When judging the effectiveness of some of these methods, we should consider the impact of the placebo effect - an accepted but not yet fully explained mystery, similar to, say, the mystery of dreams. The notion of a placebo has frequently been used to discredit the results of legitimate research. Mainstream scientific thought is unforgiving and, in this case, crude in its blindness.
As far as I know, migraines are considered incurable; their causes continue to baffle the medical community. However, the symptoms of migraines are well known, and most sufferers have some idea of what to do to get some temporary relief. We know that migraines are more prevalent in women, and when they strike, it is best to avoid exposure to light. There are painkillers to be popped, of course, but you can’t always count on them to be effective. Though my grandmother frequently sought help, she continued to be tormented with pain for years. No traditional doctor seemed able to help her.
The migraines weren’t the only thing that afflicted my grandmother. She also suffered from back pain. Every doctor she saw was unable to heal her. Finally, she decided to try alternate therapy. She sought the help of a well-known and respected acupuncturist, who acquired his expertise after many years of studying the technique in China.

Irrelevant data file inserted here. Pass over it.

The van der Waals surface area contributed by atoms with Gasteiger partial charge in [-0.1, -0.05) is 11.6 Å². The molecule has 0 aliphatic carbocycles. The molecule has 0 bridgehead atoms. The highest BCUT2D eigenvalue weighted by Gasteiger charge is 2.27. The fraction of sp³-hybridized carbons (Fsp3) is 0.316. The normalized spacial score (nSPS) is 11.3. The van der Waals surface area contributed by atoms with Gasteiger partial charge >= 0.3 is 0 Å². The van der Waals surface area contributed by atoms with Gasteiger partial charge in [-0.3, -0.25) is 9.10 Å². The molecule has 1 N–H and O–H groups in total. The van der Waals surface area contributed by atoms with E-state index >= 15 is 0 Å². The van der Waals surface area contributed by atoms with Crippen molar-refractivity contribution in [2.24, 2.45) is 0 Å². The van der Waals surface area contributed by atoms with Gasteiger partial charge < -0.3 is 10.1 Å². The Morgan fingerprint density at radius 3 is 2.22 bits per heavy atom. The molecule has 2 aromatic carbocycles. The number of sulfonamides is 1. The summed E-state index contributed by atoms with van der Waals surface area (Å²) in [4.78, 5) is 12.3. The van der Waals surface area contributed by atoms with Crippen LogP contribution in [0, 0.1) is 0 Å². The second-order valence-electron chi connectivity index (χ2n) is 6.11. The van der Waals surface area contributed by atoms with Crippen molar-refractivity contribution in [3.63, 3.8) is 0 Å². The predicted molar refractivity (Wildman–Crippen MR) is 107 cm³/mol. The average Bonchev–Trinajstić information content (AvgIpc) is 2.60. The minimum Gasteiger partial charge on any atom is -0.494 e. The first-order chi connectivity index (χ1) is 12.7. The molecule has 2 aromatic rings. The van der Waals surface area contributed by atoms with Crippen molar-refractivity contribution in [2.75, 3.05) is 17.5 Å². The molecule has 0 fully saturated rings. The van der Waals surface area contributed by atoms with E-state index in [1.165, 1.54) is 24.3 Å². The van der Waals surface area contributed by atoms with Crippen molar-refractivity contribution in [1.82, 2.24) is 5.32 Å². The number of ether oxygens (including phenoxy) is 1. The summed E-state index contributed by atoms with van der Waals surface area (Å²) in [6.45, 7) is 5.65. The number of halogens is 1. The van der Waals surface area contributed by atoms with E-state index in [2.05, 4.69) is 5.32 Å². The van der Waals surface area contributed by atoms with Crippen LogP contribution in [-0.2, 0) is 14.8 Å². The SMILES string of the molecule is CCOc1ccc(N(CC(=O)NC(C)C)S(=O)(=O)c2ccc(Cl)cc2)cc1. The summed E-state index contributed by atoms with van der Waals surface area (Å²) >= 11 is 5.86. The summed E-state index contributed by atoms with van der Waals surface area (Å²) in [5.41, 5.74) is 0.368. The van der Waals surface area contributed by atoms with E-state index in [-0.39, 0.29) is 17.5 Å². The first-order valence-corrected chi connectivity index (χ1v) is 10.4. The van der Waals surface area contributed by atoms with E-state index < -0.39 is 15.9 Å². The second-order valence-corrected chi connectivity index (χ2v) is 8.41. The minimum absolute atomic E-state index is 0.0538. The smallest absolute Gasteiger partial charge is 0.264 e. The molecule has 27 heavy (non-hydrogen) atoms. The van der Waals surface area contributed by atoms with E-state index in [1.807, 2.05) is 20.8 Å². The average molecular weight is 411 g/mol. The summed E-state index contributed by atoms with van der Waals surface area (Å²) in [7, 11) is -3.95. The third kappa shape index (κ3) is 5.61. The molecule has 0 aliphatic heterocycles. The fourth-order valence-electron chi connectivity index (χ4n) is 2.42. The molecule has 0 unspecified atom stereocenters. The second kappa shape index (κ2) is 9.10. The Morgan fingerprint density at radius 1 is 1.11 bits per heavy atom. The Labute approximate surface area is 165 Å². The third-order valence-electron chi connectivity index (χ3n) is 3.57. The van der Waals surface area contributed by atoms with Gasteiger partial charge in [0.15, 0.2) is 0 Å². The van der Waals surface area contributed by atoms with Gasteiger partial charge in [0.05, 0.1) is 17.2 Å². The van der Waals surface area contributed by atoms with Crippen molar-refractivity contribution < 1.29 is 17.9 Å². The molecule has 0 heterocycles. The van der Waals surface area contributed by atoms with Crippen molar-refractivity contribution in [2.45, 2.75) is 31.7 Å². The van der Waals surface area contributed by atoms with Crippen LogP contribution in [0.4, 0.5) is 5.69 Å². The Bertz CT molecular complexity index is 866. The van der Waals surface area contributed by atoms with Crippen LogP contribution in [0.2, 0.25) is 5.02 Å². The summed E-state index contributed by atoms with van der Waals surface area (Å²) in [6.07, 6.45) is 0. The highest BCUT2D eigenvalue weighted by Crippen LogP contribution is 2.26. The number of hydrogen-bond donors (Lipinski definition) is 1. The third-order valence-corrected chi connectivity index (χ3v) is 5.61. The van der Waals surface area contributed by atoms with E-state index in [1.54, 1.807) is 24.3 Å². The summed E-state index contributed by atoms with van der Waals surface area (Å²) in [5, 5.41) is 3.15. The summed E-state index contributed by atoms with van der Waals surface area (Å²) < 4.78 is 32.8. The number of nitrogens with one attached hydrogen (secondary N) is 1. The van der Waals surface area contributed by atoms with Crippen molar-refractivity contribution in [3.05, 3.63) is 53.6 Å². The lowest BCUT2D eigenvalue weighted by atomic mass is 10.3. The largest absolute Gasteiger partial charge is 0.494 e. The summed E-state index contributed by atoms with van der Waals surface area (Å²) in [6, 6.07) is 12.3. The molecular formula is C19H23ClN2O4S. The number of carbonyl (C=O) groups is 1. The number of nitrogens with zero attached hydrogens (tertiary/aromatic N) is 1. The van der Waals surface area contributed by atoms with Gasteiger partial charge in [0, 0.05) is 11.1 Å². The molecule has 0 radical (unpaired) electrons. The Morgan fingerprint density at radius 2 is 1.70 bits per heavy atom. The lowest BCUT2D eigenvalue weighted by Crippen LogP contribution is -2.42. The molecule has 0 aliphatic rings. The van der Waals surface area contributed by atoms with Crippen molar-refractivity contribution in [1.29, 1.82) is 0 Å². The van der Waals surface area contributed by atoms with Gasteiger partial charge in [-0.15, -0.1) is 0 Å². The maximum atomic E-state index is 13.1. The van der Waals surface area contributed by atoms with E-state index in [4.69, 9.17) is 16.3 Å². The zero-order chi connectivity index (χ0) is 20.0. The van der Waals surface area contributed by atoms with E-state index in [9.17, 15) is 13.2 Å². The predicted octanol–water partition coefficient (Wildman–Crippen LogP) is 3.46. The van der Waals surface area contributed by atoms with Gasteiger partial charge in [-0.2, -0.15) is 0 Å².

For those of you who might not know what acupuncture is - it is a procedure of piercing areas of the body - the cross points of bodily meridians ¾ with fine needles in order to produce various therapeutic effects. The actual physical procedure of acupuncture is only the smaller visible part of an iceberg floating in the whole sea of eastern philosophy. But that’s a whole other topic unto itself. Acupuncture has actually gained a certain respect - from both laypeople and professionals alike - though much of its recognition (most of it, really) remains off-the-record.
Hoping to find some relief from her back pain, my grandmother walked into an acute-center. During the initial consultation, she mentioned she had recurring migraines. The practitioner just gave her a nod and a discreet smile and asked why she hadn’t consulted with him before, as he routinely handled such cases. Right after that, he asked her to have a seat, relax and close her eyes. This marked the beginning of the healing process.
Later she told me, she was in such terrible pain before she took a seat that she didn’t feel any of the needles piercing her skin (she had them stuck in her face and all around the head!). The whole procedure didn’t take long.
Then, she said, something quite unusual started happening, but more of this in the next article.